A few weeks ago I was, with help, finally finding a couch and hanging my paintings, making this new apartment feel like a home. We found the only places the paintings would work. My friend Linda’s lovely painting of the woods got a home on the wall around the corner from the patio door where it looks like a third window looking out into the woods. I’ve always loved the woods, and to have a “window” which lets me see into the woods instead of the kitchen of the home a few feet away is a gift.
The other, Patricia Jagt’s painting of a sunset that had been particularly significant for me, only worked on the wall over the look-through into the kitchen. I wrestled with that. Tricia painted it for the place of honor over the fireplace in the home we shared for a while, and though we only tried the fireplace once and the place smelled like smoke for a week, still the fireplace made a perfect base for the painting to rest above, constantly calling me back to the words Tricia wrote on the back, articulating the promise the painting seemed to hold: “Christ in you, the hope of glory.”
Now that painting hangs over the look-through into the kitchen. When I sit on my couch I see not just the painting but, below it, the lived-in clutter of dishes drying in the rack, family photos on the fridge, the top of the toaster and kettle and microwave. I can no longer see the painting without seeing the everyday details of my life.
At first that drove me crazy. Crazy enough that I tried to switch the paintings around and find another home for this one. But I couldn’t. And so instead I followed the wise advice in Sharon Garlough Brown’s Sensible Shoes series, “Linger with what provokes you.”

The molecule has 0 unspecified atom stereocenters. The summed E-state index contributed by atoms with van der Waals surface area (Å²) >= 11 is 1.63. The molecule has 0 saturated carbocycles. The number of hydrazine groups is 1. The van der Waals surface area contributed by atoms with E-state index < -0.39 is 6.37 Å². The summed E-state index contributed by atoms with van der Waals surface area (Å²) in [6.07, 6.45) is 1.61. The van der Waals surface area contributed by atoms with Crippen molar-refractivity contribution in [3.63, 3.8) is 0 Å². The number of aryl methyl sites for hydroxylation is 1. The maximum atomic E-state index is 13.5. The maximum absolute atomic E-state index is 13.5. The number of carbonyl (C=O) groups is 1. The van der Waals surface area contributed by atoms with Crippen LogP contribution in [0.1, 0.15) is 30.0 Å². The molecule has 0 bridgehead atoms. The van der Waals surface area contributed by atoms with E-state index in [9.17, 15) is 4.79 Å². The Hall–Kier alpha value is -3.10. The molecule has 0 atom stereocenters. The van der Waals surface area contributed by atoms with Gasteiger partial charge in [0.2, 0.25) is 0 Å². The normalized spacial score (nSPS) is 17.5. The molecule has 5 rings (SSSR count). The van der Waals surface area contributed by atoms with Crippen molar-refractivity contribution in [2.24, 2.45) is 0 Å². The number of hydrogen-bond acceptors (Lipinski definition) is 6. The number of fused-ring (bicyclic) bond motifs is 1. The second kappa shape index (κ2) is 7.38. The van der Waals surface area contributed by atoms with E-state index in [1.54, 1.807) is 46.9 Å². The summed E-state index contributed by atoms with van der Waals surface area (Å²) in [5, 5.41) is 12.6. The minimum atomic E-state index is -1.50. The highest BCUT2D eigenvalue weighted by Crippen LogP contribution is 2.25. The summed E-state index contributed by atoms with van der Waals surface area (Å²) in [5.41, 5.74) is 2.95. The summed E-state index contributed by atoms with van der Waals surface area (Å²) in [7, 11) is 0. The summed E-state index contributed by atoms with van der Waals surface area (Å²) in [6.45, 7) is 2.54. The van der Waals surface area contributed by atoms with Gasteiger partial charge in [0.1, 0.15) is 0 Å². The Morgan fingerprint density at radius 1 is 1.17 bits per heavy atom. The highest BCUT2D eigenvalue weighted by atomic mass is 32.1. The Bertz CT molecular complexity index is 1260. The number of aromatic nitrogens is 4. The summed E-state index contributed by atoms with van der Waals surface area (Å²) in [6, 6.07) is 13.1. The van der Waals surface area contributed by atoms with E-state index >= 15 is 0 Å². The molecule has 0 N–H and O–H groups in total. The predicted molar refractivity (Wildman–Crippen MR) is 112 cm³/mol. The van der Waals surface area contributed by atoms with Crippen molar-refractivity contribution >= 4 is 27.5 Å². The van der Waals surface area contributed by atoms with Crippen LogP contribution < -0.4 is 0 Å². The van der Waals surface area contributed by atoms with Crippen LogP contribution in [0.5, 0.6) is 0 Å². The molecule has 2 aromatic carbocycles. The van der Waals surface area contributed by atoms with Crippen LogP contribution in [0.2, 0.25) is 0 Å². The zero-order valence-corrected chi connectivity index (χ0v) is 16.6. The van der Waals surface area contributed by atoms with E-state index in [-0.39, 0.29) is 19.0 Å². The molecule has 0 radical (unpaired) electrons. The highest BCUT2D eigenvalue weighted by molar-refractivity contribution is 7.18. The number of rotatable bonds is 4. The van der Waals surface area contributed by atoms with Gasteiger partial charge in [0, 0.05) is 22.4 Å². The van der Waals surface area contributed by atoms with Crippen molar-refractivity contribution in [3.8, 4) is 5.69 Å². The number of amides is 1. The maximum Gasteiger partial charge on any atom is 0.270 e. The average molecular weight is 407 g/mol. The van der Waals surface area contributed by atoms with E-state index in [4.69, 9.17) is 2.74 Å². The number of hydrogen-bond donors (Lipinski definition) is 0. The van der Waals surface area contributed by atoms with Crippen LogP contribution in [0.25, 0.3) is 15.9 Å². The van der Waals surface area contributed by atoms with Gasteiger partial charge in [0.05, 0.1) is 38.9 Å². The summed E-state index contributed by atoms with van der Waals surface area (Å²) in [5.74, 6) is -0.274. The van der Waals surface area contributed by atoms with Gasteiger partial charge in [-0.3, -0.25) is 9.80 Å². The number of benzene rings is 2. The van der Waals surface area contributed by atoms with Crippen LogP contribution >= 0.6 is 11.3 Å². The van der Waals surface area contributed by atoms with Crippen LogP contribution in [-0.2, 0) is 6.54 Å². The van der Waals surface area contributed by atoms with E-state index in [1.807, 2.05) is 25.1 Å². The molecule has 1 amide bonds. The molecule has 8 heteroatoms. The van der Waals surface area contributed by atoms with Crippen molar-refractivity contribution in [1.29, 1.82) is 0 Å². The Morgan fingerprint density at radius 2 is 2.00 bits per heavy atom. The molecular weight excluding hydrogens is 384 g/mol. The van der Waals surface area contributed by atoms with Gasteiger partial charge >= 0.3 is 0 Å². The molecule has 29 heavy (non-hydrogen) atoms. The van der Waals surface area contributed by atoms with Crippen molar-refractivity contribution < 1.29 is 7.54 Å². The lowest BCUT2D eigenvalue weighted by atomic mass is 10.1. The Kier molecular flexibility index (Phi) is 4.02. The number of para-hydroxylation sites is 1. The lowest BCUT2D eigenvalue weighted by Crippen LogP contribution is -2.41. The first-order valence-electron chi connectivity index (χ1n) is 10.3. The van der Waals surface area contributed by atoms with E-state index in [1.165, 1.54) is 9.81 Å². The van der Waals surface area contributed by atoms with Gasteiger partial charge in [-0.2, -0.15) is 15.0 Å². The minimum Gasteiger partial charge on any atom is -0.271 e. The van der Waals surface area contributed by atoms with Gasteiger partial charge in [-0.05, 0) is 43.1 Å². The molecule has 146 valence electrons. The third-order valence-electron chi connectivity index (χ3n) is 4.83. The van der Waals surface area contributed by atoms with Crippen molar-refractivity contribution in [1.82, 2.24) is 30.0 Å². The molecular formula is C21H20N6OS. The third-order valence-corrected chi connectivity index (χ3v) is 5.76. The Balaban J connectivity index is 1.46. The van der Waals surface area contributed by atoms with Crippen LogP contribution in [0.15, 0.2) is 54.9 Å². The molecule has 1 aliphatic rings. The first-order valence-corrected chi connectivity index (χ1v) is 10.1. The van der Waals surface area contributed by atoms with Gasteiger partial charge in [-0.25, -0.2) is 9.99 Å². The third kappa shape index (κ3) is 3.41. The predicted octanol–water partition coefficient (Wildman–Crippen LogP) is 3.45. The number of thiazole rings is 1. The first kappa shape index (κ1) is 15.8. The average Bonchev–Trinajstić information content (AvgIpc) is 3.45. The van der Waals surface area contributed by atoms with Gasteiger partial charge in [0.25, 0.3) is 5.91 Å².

And as I did, the painting took on another layer of promise: my life doesn’t have to be like that picture-perfect wall over the fireplace—all whiteness and beauty and space—for Christ’s glory to be revealed in me. Now every time I sit on my couch, I’m reminded of the truth that when Christ is in us, he goes with us into the everyday places, the places that may sometimes feel a bit cramped and dark, the kitchens that, no matter how much I tidy, will still look lived in because they are. And here he lets his glory shine, a foretaste of the fuller glory that we’ll enter with him someday.
Now I love it that this painting wouldn’t fit anywhere else. Sure, part of me would still rather have it on a pristine wall above a fireplace—part of me would like my heart to be that pristine wall—but its new home is the place I need to see it day after day. I love it that Jesus knows that and wants to give me the gift of this reminder every day: we are the home Jesus has chosen for himself. Not just the spotless walls over the fireplace, but also, and maybe especially, the bits of our hearts that are lived-in and messy, where we do the everyday work of feeding ourselves and others and washing the dirty dishes.
Jesus does, after all, seem to have a particular fondness for revealing his glory—his grace and his love—amidst the shame of wine shortages and dirty feet and betrayals that show up around a meal.
For further reflection:
Here are a few of the stories that involve Jesus and a meal:
The wedding at Cana (John 2:1-11); the feeding of the five thousand (Luke 9:10-17); the woman at the well (John 4:1-42); Jesus anointed (Luke 7:36-50; John 12:1-11); the last supper and washing of the disciples’ feet (Luke 22:7-38; John 13); the miraculous catch of fish and Peter’s reinstatement (John 21); the road to Emmaeus (Luke 24:13-35); the appearance to the disciples in the upper room (Luke 24:36-49); the promise that Jesus will continue to eat with us if we invite him in (Rev 3:20; John 14:23); the wedding supper of the Lamb (Rev. 19:9; Luke 14:15-24; Luke 12:37) and, of course, Jesus as the good shepherd who feeds his flock (John 10:9 and Psalm 23).
Which other stories would you add to this list? What touches you most deeply about Jesus in these stories? I’d love to hear!